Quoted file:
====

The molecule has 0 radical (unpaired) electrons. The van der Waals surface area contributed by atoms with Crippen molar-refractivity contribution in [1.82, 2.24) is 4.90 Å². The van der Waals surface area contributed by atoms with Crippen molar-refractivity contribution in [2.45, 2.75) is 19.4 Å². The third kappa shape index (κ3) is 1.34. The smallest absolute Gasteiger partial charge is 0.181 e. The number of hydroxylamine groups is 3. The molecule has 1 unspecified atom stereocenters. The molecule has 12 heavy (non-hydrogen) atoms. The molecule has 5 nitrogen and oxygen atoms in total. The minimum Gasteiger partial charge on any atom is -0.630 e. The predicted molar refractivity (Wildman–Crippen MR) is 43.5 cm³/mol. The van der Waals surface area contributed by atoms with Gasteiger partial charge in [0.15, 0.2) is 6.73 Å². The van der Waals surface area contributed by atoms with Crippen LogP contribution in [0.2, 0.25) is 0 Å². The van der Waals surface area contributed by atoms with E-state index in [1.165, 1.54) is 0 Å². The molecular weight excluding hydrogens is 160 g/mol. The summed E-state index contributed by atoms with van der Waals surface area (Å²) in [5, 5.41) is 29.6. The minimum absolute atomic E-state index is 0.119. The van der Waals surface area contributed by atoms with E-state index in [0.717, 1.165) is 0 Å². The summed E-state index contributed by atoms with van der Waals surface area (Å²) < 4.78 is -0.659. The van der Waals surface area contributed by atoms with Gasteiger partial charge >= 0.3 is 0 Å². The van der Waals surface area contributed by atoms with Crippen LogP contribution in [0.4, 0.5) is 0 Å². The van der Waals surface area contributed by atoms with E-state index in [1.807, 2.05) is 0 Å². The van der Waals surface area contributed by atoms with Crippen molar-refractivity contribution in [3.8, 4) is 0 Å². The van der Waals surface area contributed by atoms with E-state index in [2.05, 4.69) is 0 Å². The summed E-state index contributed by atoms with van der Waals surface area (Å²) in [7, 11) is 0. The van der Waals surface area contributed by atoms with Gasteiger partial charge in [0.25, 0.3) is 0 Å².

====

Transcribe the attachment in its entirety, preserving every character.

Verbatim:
The molecule has 0 radical (unpaired) electrons. The van der Waals surface area contributed by atoms with Crippen molar-refractivity contribution in [1.82, 2.24) is 4.90 Å². The van der Waals surface area contributed by atoms with Crippen molar-refractivity contribution in [2.45, 2.75) is 19.4 Å². The third kappa shape index (κ3) is 1.34. The smallest absolute Gasteiger partial charge is 0.181 e. The number of hydroxylamine groups is 3. The molecule has 1 unspecified atom stereocenters. The molecule has 12 heavy (non-hydrogen) atoms. The molecule has 5 nitrogen and oxygen atoms in total. The minimum Gasteiger partial charge on any atom is -0.630 e. The predicted molar refractivity (Wildman–Crippen MR) is 43.5 cm³/mol. The van der Waals surface area contributed by atoms with Gasteiger partial charge in [0.15, 0.2) is 6.73 Å². The van der Waals surface area contributed by atoms with Crippen LogP contribution in [0.2, 0.25) is 0 Å². The van der Waals surface area contributed by atoms with E-state index in [1.165, 1.54) is 0 Å². The molecular weight excluding hydrogens is 160 g/mol. The summed E-state index contributed by atoms with van der Waals surface area (Å²) in [5, 5.41) is 29.6. The minimum absolute atomic E-state index is 0.119. The van der Waals surface area contributed by atoms with E-state index in [0.717, 1.165) is 0 Å². The summed E-state index contributed by atoms with van der Waals surface area (Å²) < 4.78 is -0.659. The van der Waals surface area contributed by atoms with Gasteiger partial charge >= 0.3 is 0 Å². The van der Waals surface area contributed by atoms with Crippen LogP contribution in [0.4, 0.5) is 0 Å². The van der Waals surface area contributed by atoms with E-state index in [1.807, 2.05) is 0 Å². The van der Waals surface area contributed by atoms with Crippen molar-refractivity contribution in [3.8, 4) is 0 Å². The van der Waals surface area contributed by atoms with E-state index in [2.05, 4.69) is 0 Å². The summed E-state index contributed by atoms with van der Waals surface area (Å²) in [7, 11) is 0. The van der Waals surface area contributed by atoms with Gasteiger partial charge in [0.25, 0.3) is 0 Å².